Fig. 2
figure 2

Plasmodium vivax AMP2014.01 blood smear images. a, b Trophozoite stages observed in the patient blood smear prepared at the time of sample collection. cf show various infected Saimiri RBCs during 233 days of continuous in vitro culture; c young trophozoite (day 14); d maturing trophozoite (day 26); e doubly infected RBC (day 47), f Schizont (day 180)

The median time in culture for the four isolates studied here has been 159 days (Table 1). AMP2014.02 and AMP2016.01 were in culture for 155 days (median parasitaemia 0.55%) and 36 days (median parasitaemia 0.2%), respectively. AMP2014.02 was terminated, whereas AMP2016.01 was ended because of bacterial contamination. AMP2016.02 was in continuous culture for 159 days (median parasitaemia 0.26%) and was terminated. Thus, it is evident that these parasites survived all stages of collection, cryopreservation, shipping, and thawing.

Molecular characterization of cultured Plasmodium vivax patient isolates

On days 86 and 202, 40 μL of packed cells from one well of isolate AMP2014.01 were used to extract genomic DNA, which was subjected to molecular diagnosis using LDR-FMA and sequence analysis of the PvDBP and PvAMA-1 genes. On these days, the estimated parasitaemias were 0.4 and 0.3%, respectively (Fig. 1). The LDR-FMA Plasmodium species diagnostic assay results confirmed the presence of only P. vivax in the culture.

DNA sequence analysis of PvDBP (518 bp) and PvAMA-1 (395 bp) gene regions were performed to assess potential strain complexity of isolate AMP2014.01. These analyses are shown in comparison to the homologous sequences from the Sal-1, Chesson, and Palo Alto strains of P. vivax analysed as controls. Amino acid sequence comparisons are presented in Additional file 2: Figures S1 and S2, respectively. These results show that the PvDBP and PvAMA-1 haplotype sequences from the cultures on days 86 and 202 (2014.01b and 2014.01c) were identical to those obtained from the patient blood sample (2014.01a). In addition, these results show that isolate AMP2014.01, collected from the Madagascar field site, carried PvDBP and PvAMA-1 haplotypes that varied in numerous positions compared to the Sal-1, Chesson, and Palo Alto strains. Finally, each of the other three Malagasy P. vivax patient samples, collected from the same field site and subjected to in vitro culture, was characterized by unique PvDBP and PvAMA-1 haplotypes. These observations technically exclude the possibility that the molecular diagnostic results might have been generated from the genomic DNA of control strains.

Saimiri-adapted Plasmodium vivax invasion of human RBCs

Following the adaptation of AMP2014.01 (second culture) to propagation in Saimiri RBCs for 25 days, it was investigated whether this isolate had retained the ability to invade human RBCs. Flow cytometry to assess the invasion of human RBCs was performed on cultures harvested at 72 and 144 h. The glycophorin A (GPA, CD235a) monoclonal antibody that stains human and not Saimiri RBCs was used to distinguish target from donor cells, respectively. Results in Fig. 3 compare binding of the GPA monoclonal antibody to Saimiri vs. human RBCs without (controls panels a and b, respectively), and with (panel c) parasites. These results illustrate the specificity of the GPA monoclonal antibody for human RBCs, and established the gating parameters to evaluate AMP2014.01 invasion of human RBCs (panels d–f).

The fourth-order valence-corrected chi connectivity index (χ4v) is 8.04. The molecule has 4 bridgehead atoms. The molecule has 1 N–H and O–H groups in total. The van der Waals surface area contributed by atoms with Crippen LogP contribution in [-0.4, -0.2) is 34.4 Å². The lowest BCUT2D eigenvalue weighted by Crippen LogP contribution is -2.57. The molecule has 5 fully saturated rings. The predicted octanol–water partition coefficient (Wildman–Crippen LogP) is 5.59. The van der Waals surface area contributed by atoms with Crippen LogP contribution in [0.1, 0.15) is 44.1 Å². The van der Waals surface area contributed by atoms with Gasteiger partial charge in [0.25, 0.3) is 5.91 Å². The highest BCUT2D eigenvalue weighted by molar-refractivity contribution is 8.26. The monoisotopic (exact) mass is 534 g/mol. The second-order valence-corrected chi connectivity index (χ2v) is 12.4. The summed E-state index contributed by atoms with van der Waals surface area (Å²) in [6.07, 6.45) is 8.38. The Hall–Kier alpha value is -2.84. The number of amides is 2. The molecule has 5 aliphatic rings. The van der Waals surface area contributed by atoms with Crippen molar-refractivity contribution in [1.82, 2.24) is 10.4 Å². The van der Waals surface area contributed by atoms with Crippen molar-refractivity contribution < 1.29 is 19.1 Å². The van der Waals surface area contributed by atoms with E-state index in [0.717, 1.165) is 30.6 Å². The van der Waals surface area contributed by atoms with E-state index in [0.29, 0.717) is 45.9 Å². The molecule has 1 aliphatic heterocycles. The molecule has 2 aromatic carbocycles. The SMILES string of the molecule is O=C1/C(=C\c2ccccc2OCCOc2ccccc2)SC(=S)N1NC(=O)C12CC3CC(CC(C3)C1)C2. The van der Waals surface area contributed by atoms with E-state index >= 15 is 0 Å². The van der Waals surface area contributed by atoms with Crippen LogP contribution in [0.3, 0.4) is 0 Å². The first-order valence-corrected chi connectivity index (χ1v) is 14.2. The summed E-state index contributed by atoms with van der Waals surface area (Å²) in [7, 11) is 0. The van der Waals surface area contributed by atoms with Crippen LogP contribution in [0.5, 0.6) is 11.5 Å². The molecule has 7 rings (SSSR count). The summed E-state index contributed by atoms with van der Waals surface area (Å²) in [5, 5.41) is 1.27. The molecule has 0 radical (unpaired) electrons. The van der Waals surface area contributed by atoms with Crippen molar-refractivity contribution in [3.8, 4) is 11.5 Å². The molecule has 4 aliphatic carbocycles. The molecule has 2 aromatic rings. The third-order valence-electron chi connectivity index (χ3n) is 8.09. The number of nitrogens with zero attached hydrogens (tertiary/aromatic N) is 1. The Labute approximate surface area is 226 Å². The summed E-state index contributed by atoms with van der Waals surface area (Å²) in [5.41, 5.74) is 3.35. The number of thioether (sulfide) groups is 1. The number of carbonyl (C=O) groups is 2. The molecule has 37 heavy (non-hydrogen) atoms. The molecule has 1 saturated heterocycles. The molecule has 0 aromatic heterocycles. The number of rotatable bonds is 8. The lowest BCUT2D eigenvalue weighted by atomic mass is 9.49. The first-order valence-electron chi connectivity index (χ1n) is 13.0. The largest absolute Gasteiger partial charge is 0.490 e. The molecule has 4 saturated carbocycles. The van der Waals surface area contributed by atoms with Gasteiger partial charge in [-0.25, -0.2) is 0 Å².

Fig. 3
figure 3

Identification and propagation of Plasmodium vivax AMP2014.01-infected human RBCs by flow cytometry. ac The human glycophorin A (GPA)-specific monoclonal antibody (CD235a) was used to differentiate human RBCs from Saimiri RBCs separately and in mixed cultures. For experiments in a, b host RBCs were not exposed to AMP2014.01; infected Saimiri RBCs were introduced in the experiment shown in c. Assessment of FSC (Y-axis) in all panels further defines gating parameters of GPA− and GPA+ parasitized RBCs. df AMP2014.01-infected Saimiri RBCs were mixed with fresh human RBCs and their GPA+/DNA+ cells were identified (top right corner) at time 0, 72, and 144 h. Results show only those human GPA+ RBCs appearing within gating defined in ac. All controls and experiments were run in triplicate

Evaluation of the P. vivax propagation in human RBCs included addition of Hoechst 33342 (DNA stain) and Pyronin Y (RNA stain). Because RBCs do not contain a nucleus, uninfected RBCs would not stain with Hoechst 33,342. While human reticulocytes would retain residual RNA and stain positive for Pyronin Y, they would not stain positive for DNA with Hoechst 33342. Results (Fig. 3d–f) show DNA and RNA staining of GPA-positive RBCs, comparing time 0 h uninfected controls to 72 h and 144 h P. vivax infection time points. Given the 48-h in vivo replication cycle of P. vivax, the experimental time periods would represent 1.5–3 replication cycles. Three replicate cultures showed that the mean infected cell counts at 0 h was 0, at 72 h was 166 (range 112–202), and at 144 h was 211.3 (range 166–242). It was noted that there was a slight increase in the number of P. vivax-infected DNA+/RNA+ cells between the 72 and 144 h cultures (e.g., 202 to 242). Given that a total of 600,000 RBCs were counted by the flow cytometry, of which 540,000 were estimated to be human RBCs (parasite:target ratio 1:9), these 202 (72 h) and 242 (144 h) GPA-positive infected RBCs translate to 0.037 and 0.045% parasitaemias, respectively. Additionally, there appeared to be an increase in the RNA signal among infected cells in the 144 h culture, indicating cellular activity, which is consistent with previous studies of P. falciparum [82]. These results are consistent with a conclusion that, while propagated in Saimiri RBCs for a period of 25 days, isolate AMP2014.01 retained the capacity for invading and replicating in human RBCs.